Formal Verification of ERC20 implementations with VeriSol

Formal Verification of ERC20 implementations with VeriSol

In a previous post, @tinchoabbate showed implementation details on the ERC online verifier, a tool to check compliance with the ERC20 standard.
Essentially, it checks for a series of predefined rules that an ERC20 implementation should comply with, like proper function definitions, use of events, and measures to avoid front running attacks, among others.

It is really nice to have automated tools that help developers to produce complaint code and reduce the risk of vulnerabilities before deploying the code. However, as @tinchoabbate mentioned in the post, the ERC20 Verifier does not check behavior:

The transfer function of the token might as well be stealing all tokens, and this tool wouldn’t even notice.

This is also warned about in @spalladino when he introduces the ERC online verifier:

Note that the script does not verify that the functions found behave as expected . It just checks for matching signatures, return types, existence of custom modifiers, event emissions, among others.

This is because the tool is not meant for checking functional properties. Checking functional properties is much harder.
One, they are more difficult to formalize: Think about how to write a property prescribing that tokens cannot be stolen in some logic or a property allowing only safe cases of reentrancy.
Two, they are harder to verify due to several factors, including decidability of the logic used in the specification, scalability (large contracts, the blockchain itself), lack of context (who and how is going to invoke the contract), etc.

Even though it may not be possible or feasible to formalize all functional and security properties (Yes, we still need human audits!), there are several properties that are worth verifying, as we want to thoroughly test our contracts in order to gain more confidence.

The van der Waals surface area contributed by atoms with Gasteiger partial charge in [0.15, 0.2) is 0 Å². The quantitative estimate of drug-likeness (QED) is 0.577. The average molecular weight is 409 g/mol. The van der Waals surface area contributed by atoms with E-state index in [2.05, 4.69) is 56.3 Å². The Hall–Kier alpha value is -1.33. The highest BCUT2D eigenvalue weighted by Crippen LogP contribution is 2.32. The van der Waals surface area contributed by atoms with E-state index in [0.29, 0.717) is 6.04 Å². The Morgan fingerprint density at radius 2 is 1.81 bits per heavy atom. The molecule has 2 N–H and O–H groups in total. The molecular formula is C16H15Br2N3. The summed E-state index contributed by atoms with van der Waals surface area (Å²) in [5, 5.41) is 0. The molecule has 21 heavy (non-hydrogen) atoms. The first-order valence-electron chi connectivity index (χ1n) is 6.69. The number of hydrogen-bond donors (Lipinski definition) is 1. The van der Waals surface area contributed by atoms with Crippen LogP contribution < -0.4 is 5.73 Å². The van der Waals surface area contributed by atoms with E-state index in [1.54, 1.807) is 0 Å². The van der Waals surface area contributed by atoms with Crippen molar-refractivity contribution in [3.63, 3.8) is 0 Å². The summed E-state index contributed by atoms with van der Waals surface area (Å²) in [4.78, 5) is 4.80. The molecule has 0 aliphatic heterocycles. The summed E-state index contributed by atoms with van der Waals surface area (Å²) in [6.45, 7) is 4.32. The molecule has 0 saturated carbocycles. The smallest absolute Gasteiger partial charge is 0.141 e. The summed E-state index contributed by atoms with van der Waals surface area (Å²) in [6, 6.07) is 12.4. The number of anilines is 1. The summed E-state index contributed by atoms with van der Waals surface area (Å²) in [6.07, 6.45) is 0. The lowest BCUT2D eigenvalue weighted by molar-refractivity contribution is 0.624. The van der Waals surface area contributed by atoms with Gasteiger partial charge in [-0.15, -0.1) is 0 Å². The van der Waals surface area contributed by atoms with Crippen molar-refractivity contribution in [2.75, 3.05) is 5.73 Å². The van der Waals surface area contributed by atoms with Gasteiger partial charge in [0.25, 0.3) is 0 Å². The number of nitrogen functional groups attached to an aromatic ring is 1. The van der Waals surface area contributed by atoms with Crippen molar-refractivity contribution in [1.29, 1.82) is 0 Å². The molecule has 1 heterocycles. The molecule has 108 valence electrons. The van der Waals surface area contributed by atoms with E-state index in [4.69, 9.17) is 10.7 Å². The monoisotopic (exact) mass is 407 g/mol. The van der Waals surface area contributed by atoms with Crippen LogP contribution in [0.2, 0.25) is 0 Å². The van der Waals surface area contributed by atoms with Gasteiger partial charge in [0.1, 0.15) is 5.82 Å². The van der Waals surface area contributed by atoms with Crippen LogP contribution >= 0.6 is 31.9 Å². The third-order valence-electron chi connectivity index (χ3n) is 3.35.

Although testing does not guarantee the absence of bugs, a good test suite not only helps to better validate our contracts, it also serves to prevent regressions.
In that sense, verification can be thought of as testing a set of properties (not all, only the ones we formalize) for all possible scenarios (including not only parameters but also message senders, blockchain state, storage, etc.).

As an example of functional specifications, some properties of interest for an ERC20 implementation can be:

  1. a function level contract stating that the function transfer decreases the balance of the sender in a determined amount and increases the destination balance in the same amount without affecting other balances. The sender must have enough tokens to perform this operation.

  2. a contract level invariant prescribing that the sum of balances is always equal to the total supply.

  3. a temporal property specifying a property that must hold for a sequence of transactions to be valid, e.g., totalSupply does not increase unless the mint function is invoked.

For checking the properties, we will use the tool VeriSol, a research prototype developed by Microsoft Research.
This tool takes contracts written in Solidity and tries to prove that the contract satisfies a set of given properties or provides a sequence of transactions that violates the properties.
VeriSol directly understands assert and require clauses directly from Solidity but also includes a notion called Code Contracts (coined from .NET Code Contracts), where the language of contracts does not extend the language but uses a (dummy) set of additional (dummy) libraries that can be compiled by the Solidity compiler.

For the purposes of this post, I am working with this commit of VeriSol, so I would recommend building the tool using this version or from a more recent commit instead of using the precompiled version.